We next introduced the mutations that abrogate binding in vitro into the PAN RNA expression constructs and examined their effects on PAN RNA accumulation in the presence of ORF57 (Figure 6D, 6E). While the mutated constructs retain significant ORF57-responsiveness (Figure 6D), accumulation of PAN RNA is reduced by 2-fold in two of the mutants (UG→AA40–41, GAU→AAA42–44). The two-fold effect is observed both at 100 ng and 400 ng of ORF57 and is highly statistically significant (p<0.005), so we conclude that these specific nucleotides are central to ORF57 activity on PAN RNA. The third mutation tested, UUU→AAA45–47, reduces PAN RNA levels by a small (30%), but statistically significant (p<0.005), quantity when co-transfected with 100 ng ORF57. Upon transfection of four times as much ORF57, the difference still exists, but it is of questionable statistical significance (p=0.057). Taken together, these data suggest that the nucleotide sequence AUGGAUUUU contributes significantly to the binding of ORF57 to PAN RNA, but also demonstrate that other binding sites contribute to the ORF57 response.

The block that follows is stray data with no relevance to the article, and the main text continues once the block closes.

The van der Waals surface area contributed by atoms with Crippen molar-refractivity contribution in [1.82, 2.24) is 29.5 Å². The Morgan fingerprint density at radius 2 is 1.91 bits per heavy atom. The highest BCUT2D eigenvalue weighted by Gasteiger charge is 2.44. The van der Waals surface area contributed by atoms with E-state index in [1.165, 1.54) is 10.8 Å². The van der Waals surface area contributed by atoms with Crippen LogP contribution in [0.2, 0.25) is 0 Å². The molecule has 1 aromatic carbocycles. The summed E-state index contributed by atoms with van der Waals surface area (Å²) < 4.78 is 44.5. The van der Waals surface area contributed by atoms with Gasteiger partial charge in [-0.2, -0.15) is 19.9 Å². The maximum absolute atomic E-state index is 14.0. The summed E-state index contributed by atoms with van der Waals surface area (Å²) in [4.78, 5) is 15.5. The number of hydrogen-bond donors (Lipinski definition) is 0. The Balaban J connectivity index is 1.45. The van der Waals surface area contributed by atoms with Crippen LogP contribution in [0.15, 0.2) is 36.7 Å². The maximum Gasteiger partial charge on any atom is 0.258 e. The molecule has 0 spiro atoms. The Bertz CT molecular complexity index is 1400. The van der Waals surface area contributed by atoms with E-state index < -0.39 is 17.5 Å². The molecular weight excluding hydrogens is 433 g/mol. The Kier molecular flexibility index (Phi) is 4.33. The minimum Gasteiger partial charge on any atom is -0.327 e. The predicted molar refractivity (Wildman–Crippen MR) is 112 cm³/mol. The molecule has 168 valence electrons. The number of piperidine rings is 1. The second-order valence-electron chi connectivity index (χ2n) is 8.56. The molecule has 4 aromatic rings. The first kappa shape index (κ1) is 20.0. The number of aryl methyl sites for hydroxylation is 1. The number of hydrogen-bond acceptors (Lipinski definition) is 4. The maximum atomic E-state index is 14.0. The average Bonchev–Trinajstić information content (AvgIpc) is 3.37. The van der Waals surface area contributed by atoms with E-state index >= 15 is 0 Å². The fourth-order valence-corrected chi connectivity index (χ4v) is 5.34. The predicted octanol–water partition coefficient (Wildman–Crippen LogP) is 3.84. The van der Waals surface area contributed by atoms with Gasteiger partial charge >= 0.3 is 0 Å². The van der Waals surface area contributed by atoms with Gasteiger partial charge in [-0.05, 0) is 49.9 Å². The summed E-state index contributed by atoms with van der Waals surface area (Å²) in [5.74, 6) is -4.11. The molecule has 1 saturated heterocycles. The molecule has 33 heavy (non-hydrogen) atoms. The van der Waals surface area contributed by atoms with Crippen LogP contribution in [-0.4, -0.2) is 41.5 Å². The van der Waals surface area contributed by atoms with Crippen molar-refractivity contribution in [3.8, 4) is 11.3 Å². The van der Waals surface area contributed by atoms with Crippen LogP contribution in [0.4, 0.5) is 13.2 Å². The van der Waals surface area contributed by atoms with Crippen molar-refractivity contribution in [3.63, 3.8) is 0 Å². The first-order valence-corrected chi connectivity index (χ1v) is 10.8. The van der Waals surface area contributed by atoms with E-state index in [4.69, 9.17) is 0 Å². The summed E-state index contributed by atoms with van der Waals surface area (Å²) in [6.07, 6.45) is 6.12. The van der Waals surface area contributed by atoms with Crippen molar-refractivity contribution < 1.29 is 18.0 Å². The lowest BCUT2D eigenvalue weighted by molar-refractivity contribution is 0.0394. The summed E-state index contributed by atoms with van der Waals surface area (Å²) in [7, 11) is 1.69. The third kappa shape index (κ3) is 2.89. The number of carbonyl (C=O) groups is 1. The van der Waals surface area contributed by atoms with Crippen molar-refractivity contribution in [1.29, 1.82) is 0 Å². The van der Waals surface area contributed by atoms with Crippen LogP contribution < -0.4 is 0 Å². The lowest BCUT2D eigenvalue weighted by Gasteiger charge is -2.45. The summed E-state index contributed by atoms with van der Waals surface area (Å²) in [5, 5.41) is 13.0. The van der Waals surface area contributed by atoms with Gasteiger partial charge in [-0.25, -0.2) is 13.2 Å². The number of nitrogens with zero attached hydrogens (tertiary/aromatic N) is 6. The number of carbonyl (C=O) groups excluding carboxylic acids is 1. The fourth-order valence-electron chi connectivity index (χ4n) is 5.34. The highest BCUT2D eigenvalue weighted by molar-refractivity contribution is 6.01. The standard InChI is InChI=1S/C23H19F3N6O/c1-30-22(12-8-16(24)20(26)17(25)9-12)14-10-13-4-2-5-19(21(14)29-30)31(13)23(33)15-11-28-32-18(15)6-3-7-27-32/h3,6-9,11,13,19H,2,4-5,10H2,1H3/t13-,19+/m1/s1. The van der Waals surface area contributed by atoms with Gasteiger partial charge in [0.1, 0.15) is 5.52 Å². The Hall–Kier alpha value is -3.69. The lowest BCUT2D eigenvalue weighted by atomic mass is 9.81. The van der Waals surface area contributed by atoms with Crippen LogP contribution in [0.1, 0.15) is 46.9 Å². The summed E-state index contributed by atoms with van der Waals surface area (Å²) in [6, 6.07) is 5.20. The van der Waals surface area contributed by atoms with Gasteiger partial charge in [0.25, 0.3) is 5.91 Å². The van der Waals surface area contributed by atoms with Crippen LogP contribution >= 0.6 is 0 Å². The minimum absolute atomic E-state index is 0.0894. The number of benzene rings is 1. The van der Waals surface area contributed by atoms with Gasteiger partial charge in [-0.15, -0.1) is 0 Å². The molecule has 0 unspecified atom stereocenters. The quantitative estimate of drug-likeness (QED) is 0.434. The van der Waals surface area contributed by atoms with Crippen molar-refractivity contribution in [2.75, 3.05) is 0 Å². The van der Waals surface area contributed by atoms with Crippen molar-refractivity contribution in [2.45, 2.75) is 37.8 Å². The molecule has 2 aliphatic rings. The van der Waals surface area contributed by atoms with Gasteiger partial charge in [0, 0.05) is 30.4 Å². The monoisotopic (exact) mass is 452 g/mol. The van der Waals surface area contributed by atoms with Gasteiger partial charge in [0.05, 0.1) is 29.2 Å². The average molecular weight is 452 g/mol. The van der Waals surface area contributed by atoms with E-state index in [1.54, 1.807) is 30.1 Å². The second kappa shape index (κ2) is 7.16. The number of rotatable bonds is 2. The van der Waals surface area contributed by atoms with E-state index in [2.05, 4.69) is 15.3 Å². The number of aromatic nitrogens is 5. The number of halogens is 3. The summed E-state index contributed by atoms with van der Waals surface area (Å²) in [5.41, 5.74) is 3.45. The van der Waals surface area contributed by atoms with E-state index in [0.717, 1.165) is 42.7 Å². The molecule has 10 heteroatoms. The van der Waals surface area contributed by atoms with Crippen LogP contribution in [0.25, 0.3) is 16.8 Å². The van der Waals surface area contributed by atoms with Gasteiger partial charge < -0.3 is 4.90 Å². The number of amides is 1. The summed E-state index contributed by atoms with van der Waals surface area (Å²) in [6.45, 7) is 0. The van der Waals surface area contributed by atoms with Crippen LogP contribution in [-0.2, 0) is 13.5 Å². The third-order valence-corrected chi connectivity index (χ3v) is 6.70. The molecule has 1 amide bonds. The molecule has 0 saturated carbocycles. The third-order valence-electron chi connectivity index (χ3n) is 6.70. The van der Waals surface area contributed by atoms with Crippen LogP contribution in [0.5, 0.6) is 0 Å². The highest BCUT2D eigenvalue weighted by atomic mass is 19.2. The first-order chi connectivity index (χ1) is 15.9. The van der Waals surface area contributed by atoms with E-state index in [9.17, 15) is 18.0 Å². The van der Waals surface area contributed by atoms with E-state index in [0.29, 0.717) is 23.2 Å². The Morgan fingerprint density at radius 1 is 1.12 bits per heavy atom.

The ORF57 protein is an essential KSHV factor with multiple roles in viral gene expression (Boyne and Whitehouse, 2006; Conrad, 2009; Majerciak and Zheng, 2009; Swaminathan, 2005). While it likely plays a role in transcription, most of its proposed activities involve posttranscriptional regulation of RNA metabolism and its RNA-binding properties are important for these functions. However, the mechanisms ORF57 uses to recognize its ligand RNAs are unknown. Here, we delineate a core ORF57-responsive element in PAN RNA, a known ORF57 target in both cultured and infected cells (Han and Swaminathan, 2006; Kirshner et al., 2000; Majerciak et al., 2007; Nekorchuk et al., 2007; Sahin et al., 2010). Conservatively, we define the core ORE to be a 30-nt sequence, SL2-T, because it fits all three criteria tested in the present work. That is, SL2-T 1) binds to ORF57 in vitro, 2) enhances intronless β-globin RNA levels in the presence of ORF57, and 3) is necessary for ORF57-responsiveness of PAN RNA. Most likely, the core activity is contained in an even smaller region. Specifically, the nucleotides AUGGAUUUU in the unstructured loop at the top of the core ORE are essential for binding and for full ORF57-responsiveness in PAN RNA. Thus, these nine nucleotides may constitute an ORF57 RNA binding motif.